Home > C. H. Spurgeon, Christian Authors, doctrines, hermeneutics, Israel, Old Testament, premillennialism, typology > Prophecy and Application: Principle (Alva McClain) In Practice (Spurgeon)

Prophecy and Application: Principle (Alva McClain) In Practice (Spurgeon)

March 20, 2013

From my recent readings — Alva McClain’s The Greatness of the Kingdom and sequential reading through Charles Spurgeon sermons — comes a rather interesting parallel: a stated principle from McClain, followed by a good example of that principle in the same day’s Spurgeon sermon reading.

In McClain’s chapter concerning “The Nature and Interpretation of Prophecy,” (p. 141), comes this great point:

just as in any proper interpretation of Old Testament history Joseph is always Joseph and not Christ, even so in prophecy Israel is always Israel and never the Church. This does not mean that the preacher may never take a prophecy concerning Israel and apply it to the Church.  But he should always know what he is talking about, and make certain that his hearers know, so that there can be no possible confusion between the history and its typical application, or between a prophecy and any so-called “typical interpretation.” (emphasis in original)

Next came Spurgeon sermon #399, “A Peal of Bells.”
I’m not sure that Spurgeon necessarily made application specifically to the Church, but clearly he made application to our everyday lives in this age (and a very good and convicting sermon, too).  But before expanding on his application in his textual style of preaching, Spurgeon first explained the primary meaning and focus of his text, Zechariah 14:20:

There are days yet to come for whose advent we may well be eager!  There is the day when Ephraim shall not envy Judah, nor Judah vex Ephraim—for all the Church of Christ shall be one in spirit. There is the day when the knowledge of the Lord shall cover the earth as the waters cover the sea. There is the day, too, when Israel shall be restored to its own land—when its country shall be called no more desolate, but Beulah; and no more forsaken, but Hephzibah shall its name be—for the Lord delights in it. There is specially the day of the Second Advent —that day of days for which I think all other days that went before were made, that day which shall be the summing up, the total of all ages—for the fullness of time shall come—and Christ, in the fullness of His Glory shall reign among the sons of men.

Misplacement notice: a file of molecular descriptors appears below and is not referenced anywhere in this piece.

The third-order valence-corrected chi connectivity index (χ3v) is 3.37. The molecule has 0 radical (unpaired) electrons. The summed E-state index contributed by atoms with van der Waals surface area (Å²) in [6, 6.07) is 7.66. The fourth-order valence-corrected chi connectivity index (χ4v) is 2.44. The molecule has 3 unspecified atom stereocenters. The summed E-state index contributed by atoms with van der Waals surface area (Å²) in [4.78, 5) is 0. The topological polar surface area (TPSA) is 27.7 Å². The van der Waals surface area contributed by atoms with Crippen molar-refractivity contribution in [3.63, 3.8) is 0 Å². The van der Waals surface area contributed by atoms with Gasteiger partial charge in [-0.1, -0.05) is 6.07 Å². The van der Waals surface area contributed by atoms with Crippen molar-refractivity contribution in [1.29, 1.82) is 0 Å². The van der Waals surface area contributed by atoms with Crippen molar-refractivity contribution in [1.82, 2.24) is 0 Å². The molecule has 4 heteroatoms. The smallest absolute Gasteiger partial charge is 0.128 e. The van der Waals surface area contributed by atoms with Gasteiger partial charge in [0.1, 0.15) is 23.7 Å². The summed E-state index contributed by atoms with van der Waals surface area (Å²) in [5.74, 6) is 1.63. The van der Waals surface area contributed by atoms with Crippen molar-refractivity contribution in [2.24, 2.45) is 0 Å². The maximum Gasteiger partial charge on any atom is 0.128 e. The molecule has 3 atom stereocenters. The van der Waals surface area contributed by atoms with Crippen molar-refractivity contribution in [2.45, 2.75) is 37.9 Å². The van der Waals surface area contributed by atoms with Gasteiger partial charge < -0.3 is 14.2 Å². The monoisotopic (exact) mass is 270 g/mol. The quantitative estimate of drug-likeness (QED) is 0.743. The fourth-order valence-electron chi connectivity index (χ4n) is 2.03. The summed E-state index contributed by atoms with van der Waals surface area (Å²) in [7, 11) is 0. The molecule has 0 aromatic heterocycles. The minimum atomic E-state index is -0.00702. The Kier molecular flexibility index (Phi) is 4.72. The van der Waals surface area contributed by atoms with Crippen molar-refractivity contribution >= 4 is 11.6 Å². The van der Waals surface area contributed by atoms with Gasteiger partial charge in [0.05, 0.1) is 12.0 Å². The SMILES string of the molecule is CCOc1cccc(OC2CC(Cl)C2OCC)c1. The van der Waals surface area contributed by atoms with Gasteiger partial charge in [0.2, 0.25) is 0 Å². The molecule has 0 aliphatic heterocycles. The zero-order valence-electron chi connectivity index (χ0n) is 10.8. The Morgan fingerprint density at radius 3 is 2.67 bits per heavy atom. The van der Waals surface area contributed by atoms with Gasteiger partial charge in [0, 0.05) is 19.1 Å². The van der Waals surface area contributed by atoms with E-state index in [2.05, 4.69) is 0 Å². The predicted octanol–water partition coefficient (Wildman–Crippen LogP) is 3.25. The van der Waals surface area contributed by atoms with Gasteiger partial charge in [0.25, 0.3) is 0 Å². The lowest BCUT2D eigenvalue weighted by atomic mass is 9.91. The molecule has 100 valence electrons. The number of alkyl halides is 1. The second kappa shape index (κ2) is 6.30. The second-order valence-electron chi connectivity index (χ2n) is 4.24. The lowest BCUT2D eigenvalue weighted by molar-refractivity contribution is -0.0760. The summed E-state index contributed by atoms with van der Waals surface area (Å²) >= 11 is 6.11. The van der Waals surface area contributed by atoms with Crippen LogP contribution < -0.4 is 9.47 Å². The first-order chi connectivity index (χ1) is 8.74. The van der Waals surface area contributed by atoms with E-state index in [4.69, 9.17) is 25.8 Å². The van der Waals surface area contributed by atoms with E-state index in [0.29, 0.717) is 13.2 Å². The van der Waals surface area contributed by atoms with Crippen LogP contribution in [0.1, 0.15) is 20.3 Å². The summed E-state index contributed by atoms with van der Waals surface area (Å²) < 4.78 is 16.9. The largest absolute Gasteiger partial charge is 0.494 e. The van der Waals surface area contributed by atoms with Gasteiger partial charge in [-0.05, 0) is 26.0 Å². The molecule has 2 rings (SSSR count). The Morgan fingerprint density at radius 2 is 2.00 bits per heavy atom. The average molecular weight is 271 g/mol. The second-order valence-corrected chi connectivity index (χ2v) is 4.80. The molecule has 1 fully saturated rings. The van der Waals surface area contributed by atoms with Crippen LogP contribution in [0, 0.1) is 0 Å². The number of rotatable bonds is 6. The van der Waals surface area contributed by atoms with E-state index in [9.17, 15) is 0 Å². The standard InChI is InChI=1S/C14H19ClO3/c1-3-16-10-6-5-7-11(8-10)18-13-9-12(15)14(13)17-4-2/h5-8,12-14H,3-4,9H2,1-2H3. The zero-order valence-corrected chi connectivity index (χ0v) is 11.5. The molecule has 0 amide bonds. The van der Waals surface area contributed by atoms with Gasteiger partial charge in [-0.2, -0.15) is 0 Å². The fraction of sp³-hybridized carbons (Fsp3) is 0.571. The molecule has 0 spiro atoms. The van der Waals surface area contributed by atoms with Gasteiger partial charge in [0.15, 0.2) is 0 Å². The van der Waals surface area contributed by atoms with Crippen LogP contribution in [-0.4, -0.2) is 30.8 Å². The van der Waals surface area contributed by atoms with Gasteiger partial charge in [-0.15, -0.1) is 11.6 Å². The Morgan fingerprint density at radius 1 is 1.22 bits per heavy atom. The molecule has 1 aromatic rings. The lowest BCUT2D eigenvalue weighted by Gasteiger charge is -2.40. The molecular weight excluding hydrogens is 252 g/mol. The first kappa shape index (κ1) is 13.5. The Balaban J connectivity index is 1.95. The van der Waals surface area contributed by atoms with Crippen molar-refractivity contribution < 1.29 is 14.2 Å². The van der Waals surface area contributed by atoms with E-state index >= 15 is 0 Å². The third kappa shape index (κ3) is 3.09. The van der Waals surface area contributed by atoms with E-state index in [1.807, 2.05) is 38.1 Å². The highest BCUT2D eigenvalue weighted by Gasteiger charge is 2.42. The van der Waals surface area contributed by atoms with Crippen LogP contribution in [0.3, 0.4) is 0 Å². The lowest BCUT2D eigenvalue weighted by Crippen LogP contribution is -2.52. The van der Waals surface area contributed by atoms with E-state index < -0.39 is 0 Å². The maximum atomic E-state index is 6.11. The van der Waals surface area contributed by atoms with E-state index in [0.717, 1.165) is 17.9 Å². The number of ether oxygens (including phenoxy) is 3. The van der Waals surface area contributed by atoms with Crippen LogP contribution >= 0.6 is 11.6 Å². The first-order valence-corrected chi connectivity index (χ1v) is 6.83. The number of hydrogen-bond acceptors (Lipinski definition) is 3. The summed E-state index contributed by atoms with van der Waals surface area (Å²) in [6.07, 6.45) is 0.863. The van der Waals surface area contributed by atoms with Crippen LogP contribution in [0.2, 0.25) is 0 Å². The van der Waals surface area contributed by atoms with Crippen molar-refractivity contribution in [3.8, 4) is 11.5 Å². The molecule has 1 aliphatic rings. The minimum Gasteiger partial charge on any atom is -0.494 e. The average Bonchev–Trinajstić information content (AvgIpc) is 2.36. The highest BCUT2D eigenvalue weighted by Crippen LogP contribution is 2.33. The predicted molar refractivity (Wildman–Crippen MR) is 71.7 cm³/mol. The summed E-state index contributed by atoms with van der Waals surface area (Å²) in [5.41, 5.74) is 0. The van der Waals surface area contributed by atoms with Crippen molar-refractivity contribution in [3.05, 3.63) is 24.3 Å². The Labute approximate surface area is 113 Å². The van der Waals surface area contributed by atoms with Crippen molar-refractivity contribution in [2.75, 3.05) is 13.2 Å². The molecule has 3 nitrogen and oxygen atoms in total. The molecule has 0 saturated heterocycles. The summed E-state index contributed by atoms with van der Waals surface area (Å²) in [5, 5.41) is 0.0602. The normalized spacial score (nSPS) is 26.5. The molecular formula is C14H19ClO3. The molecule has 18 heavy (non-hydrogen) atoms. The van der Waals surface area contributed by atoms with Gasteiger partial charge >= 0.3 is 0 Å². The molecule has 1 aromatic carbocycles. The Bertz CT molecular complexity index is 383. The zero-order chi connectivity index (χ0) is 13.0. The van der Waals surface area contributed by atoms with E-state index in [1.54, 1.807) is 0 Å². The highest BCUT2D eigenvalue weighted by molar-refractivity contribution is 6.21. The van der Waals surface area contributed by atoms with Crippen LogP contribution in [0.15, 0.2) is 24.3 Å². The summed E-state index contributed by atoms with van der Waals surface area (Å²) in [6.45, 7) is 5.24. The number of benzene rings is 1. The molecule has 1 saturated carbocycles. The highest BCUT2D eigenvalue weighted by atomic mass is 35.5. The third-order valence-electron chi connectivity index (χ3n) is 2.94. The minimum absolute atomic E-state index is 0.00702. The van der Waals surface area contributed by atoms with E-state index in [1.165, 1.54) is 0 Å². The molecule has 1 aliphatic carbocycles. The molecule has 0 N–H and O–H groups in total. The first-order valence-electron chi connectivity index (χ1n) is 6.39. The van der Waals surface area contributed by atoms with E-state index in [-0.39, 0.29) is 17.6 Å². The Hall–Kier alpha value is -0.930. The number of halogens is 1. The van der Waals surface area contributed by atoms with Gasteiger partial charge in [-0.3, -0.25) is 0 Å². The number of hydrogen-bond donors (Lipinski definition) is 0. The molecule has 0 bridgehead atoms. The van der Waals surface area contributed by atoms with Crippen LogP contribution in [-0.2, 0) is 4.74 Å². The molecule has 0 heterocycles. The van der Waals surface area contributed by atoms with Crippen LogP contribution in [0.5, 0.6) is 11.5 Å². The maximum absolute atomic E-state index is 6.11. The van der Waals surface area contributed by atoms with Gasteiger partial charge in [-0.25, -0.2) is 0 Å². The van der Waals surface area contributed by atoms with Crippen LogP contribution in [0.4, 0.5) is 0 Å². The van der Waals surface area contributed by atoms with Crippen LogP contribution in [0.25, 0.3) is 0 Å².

Yes, Spurgeon, as a covenantal premillennialist, described some things in different terms than I would use, such as the statement “for all the Church of Christ shall be one in spirit” at the end of the second sentence.  Still, though, he explained and expressed his understanding that these events are “days yet to come,” as contrasted with the now past events of the First Advent (in the sentences preceding the above quote).  The primary meaning and the application are thus both clearly presented.  Also I consider that if Spurgeon had immediately launched into his application part without first explaining the literal meaning of the passage, such approach would have greatly distracted me from appreciating the application, burdened with the though, “that’s not what the text is about.”

Spurgeon here further revealed his literal approach to the word of God, avoiding the time-compression error so well described by McClain a few pages earlier:

we shall find in Old Testament prophecy no absolutely continuous and unbroken chronology of the future.  The prophets often saw together on the screen of revelation certain events which in their fulfillment would be greatly separated by centuries of time. This characteristic, so strange to Western minds, was in perfect harmony with the Oriental mind which was not greatly concerned with continuous chronology.  And the Bible, humanly speaking, is an Oriental book.

The unyielding determination of numerous commentators to pour the events of Old Testament prophecy into a rigid mould of unbroken time, has led to disastrous results. … it has led directly to a scheme of interpretations which is the main foundation of highly erroneous eschatological systems.
(Concerning Isaiah 9:6-7):  now consider what happens if an unbroken mould of continuous time is clamped on the prophecy. Because the regal Child did not immediately take the literal throne of David to rule the world, it is argued that such a thing will never come to pass. And then, to preserve the assumption of unbroken time-sequence which cannot allow room for any literal fulfillment of the second part of the prophecy at some future time, the throne of David on earth is changed into the throne of God in heaven, and Messiah’s reign is reduced to the “influence of the Gospel or the rule of God in the “hearts of men.” (emphasis in original)